Summary: Stop, Look, Listen...Listening is an important key to developing our spiritual lives.(Second Sunday of Lent - C)
Seeds for Sowing, Vol. V, Issue 2, No. 16
Second Sunday in Lent - Year C
March 11, 2001
* Gen. 15:5-12, 17-18
* Phil. 3:17 - 4:1
* Lk. 9:28 - 36
Transformation Through Listening
Stop, Look, Listen
When we come to a railroad crossing that doesn’t have any signals or flashing lights, there are three things that we should do--stop, look and listen. Our life may, at times, depend on following these three little rules. These directions could also be very useful in our own personal relationships, and in our relationship with Christ.
What are the human conditions that need to be present for one person to carefully listen to another person? We first of all have to stop. If we try to carry on a conversation while we are doing something else, then chances are we will not be sharing anything very personal. If you have something important to say to your friend or spouse, you don’t want to compete for their attention with the television or the dirty dishes. You both need to stop whatever you are doing so that you can give each other your full attention. You then need to look at one another. The simple act of facing another person--looking at that person’s face--is a strong sign that you wish to make contact with that person.
Finally after you have stopped and faced each other, it is time to listen carefully to the other person. Listening is as important as talking, and in many cases is more important. Through listening you are able to come to a deeper knowledge of the other. And when you actively listen, you allow the other’s words to have some effect on you. Taking their words seriously means that you may have to re-think some behaviour or attitude of yours; or it may mean that you have to change your idea of who this other person really is. Communication has a powerful role in any relationship. It can transform a relationship from one of boredom and hostility into one of love and commitment.
Listening to Jesus
And so, all of these things apply also to our relationship with Christ. If we think that we have a close relationship with Jesus, but never stop to look at him and listen to him, we only have a fantasy relationship with him--one that we have made up in our heads, but which has no foundation in reality. It’s amazing how many of us think we have a great relationship with Jesus, but never actually spend any time cultivating that relationship.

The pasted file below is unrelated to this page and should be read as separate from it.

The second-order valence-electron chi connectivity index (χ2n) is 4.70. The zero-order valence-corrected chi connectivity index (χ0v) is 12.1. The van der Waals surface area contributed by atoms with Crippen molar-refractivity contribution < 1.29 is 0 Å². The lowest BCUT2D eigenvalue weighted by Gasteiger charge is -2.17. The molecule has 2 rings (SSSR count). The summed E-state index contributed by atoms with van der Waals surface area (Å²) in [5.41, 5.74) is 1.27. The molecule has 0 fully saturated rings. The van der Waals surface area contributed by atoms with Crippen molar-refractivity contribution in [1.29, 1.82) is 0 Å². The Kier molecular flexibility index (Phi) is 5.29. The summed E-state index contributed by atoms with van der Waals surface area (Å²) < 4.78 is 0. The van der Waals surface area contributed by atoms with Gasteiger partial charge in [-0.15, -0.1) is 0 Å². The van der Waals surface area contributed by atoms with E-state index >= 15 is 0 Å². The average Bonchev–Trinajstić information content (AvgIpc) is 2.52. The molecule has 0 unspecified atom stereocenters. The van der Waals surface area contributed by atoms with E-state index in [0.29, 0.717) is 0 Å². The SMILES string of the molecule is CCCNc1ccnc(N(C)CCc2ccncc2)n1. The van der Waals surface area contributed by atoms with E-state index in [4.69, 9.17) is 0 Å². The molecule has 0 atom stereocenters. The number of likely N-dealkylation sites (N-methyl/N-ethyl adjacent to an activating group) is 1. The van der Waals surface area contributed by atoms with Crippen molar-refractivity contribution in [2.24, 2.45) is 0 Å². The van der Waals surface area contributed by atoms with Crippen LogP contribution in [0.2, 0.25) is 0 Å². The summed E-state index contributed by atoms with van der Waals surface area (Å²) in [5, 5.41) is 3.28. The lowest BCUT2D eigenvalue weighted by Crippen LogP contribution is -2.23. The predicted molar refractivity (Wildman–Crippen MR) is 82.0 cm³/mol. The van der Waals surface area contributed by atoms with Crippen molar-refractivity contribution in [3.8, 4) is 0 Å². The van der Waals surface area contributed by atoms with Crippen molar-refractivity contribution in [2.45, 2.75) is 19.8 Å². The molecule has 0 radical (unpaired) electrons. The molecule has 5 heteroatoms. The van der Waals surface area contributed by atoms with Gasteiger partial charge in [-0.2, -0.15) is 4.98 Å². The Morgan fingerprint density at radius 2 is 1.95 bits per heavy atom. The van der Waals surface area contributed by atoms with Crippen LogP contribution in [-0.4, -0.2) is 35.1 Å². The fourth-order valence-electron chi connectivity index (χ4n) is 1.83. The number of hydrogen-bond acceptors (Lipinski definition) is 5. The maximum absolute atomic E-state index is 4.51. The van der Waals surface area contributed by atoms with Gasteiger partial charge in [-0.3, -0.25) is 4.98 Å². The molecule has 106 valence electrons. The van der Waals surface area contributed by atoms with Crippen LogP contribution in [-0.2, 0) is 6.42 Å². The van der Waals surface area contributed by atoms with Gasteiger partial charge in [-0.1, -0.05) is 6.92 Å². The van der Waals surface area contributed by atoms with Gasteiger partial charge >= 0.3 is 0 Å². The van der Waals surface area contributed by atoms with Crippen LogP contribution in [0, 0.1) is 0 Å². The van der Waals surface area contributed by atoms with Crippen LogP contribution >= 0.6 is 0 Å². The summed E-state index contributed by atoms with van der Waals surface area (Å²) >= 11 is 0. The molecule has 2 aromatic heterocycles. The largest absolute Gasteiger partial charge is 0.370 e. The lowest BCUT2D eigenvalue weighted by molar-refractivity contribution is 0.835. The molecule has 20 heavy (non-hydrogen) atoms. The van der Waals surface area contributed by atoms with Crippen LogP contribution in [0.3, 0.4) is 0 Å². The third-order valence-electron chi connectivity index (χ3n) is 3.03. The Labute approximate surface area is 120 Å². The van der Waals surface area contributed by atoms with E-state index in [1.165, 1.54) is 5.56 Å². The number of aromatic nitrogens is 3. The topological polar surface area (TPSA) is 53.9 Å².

Lent is a season in which we are asked to gently put on the brakes. It should be a time to slow down our pace so that we can become more aware of our relationship with Christ. In today’s Gospel, we hear the Father telling the apostles, "This is my Son, the Chosen one. Listen to him". We shouldn’t take these words lightly. In fact, our life as Christians depends upon them. Our own personal transformation can come through listening closely to Jesus.
Creating Listening Space
Our first task this Lent is to stop. No, we don’t have to stop working, or cooking, or going to school. But we do have to stop trying to fill every available moment with something, whether that something is television, or chatter, or spending hours surfing the internet for nothing in particular. It’s true that we can’t create any more hours or minutes in the day. So we have to learn to re-arrange our lives, so that, at least during this season, we will have a little more time to spend in prayer.
A writer by the name of Charles Swindoll once found himself with too many commitments in too few days. He got nervous and tense about it. "I was snapping at my wife and our children, choking down my food at mealtimes, and feeling irritated at those unexpected interruptions through the day," he recalled in his book Stress Fractures. "Before long, things around our home started reflecting the pattern of my hurry-up style. It was becoming unbearable.
"I distinctly remember after supper one evening, the words of our younger daughter, Colleen. She wanted to tell me something important that had happened to her at school that day. She began hurriedly, ’Daddy, I wanna tell you somethin’ and I’ll tell you really fast.’ "Suddenly realizing her frustration, I answered, ’Honey, you can tell me -- and you don’t have to tell me really fast. Say it slowly.’ " "I’ll never forget her answer: ’Then listen slowly.’ "
It is true that we can pray at any time and anywhere, but it is also true that at times we have to ’listen slowly’. Once we stop, then we have to look at Christ. We can do this with our actual physical eyes by using a favourite picture of Christ that we may have, or we can look at Christ using the eyes of our imagination. Simply close your eyes and picture Jesus there before you. Or just recall the fact that he is always present to you. Looking at Jesus can mean placing ourselves in his presence. Now we are ready to listen to him.